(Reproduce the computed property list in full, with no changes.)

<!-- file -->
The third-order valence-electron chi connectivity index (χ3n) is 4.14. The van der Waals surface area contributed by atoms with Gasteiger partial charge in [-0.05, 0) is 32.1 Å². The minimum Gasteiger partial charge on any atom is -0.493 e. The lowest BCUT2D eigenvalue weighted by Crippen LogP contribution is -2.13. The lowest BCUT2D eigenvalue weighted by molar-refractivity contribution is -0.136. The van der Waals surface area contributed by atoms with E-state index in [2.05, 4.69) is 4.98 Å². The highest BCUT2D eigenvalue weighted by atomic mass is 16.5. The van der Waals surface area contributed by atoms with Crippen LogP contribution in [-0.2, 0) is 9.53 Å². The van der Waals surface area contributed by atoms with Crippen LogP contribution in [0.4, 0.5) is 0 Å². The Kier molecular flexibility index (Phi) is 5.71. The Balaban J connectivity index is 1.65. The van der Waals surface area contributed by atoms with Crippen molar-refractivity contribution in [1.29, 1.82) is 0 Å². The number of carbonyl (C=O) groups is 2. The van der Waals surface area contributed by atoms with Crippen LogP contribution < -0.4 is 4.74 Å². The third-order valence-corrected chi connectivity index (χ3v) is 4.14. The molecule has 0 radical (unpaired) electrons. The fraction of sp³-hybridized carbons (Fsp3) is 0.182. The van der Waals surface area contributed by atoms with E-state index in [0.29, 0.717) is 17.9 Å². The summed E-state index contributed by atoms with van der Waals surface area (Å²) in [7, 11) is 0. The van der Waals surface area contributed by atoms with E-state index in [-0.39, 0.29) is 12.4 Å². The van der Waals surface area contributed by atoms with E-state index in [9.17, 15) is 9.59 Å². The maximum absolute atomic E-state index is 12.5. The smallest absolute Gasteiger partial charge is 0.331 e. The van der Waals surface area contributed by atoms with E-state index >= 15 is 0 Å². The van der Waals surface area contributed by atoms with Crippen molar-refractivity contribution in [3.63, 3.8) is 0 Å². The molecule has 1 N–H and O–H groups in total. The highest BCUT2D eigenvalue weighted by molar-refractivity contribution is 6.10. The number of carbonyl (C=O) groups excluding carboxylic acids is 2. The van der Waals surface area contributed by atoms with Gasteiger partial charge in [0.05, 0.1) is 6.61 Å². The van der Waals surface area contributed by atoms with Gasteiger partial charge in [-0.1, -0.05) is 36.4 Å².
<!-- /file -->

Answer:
The third-order valence-electron chi connectivity index (χ3n) is 4.14. The van der Waals surface area contributed by atoms with Gasteiger partial charge in [-0.05, 0) is 32.1 Å². The minimum Gasteiger partial charge on any atom is -0.493 e. The lowest BCUT2D eigenvalue weighted by Crippen LogP contribution is -2.13. The lowest BCUT2D eigenvalue weighted by molar-refractivity contribution is -0.136. The van der Waals surface area contributed by atoms with E-state index in [2.05, 4.69) is 4.98 Å². The highest BCUT2D eigenvalue weighted by atomic mass is 16.5. The van der Waals surface area contributed by atoms with Crippen LogP contribution in [-0.2, 0) is 9.53 Å². The van der Waals surface area contributed by atoms with Crippen LogP contribution in [0.4, 0.5) is 0 Å². The Kier molecular flexibility index (Phi) is 5.71. The Balaban J connectivity index is 1.65. The van der Waals surface area contributed by atoms with Crippen molar-refractivity contribution in [1.29, 1.82) is 0 Å². The number of carbonyl (C=O) groups is 2. The van der Waals surface area contributed by atoms with Crippen LogP contribution < -0.4 is 4.74 Å². The third-order valence-corrected chi connectivity index (χ3v) is 4.14. The molecule has 0 radical (unpaired) electrons. The fraction of sp³-hybridized carbons (Fsp3) is 0.182. The van der Waals surface area contributed by atoms with E-state index in [0.29, 0.717) is 17.9 Å². The summed E-state index contributed by atoms with van der Waals surface area (Å²) in [7, 11) is 0. The van der Waals surface area contributed by atoms with E-state index in [-0.39, 0.29) is 12.4 Å². The van der Waals surface area contributed by atoms with E-state index in [9.17, 15) is 9.59 Å². The maximum absolute atomic E-state index is 12.5. The smallest absolute Gasteiger partial charge is 0.331 e. The van der Waals surface area contributed by atoms with E-state index >= 15 is 0 Å². The van der Waals surface area contributed by atoms with Crippen molar-refractivity contribution in [3.63, 3.8) is 0 Å². The molecule has 1 N–H and O–H groups in total. The highest BCUT2D eigenvalue weighted by molar-refractivity contribution is 6.10. The number of carbonyl (C=O) groups excluding carboxylic acids is 2. The van der Waals surface area contributed by atoms with Gasteiger partial charge in [0.05, 0.1) is 6.61 Å². The van der Waals surface area contributed by atoms with Gasteiger partial charge in [-0.1, -0.05) is 36.4 Å².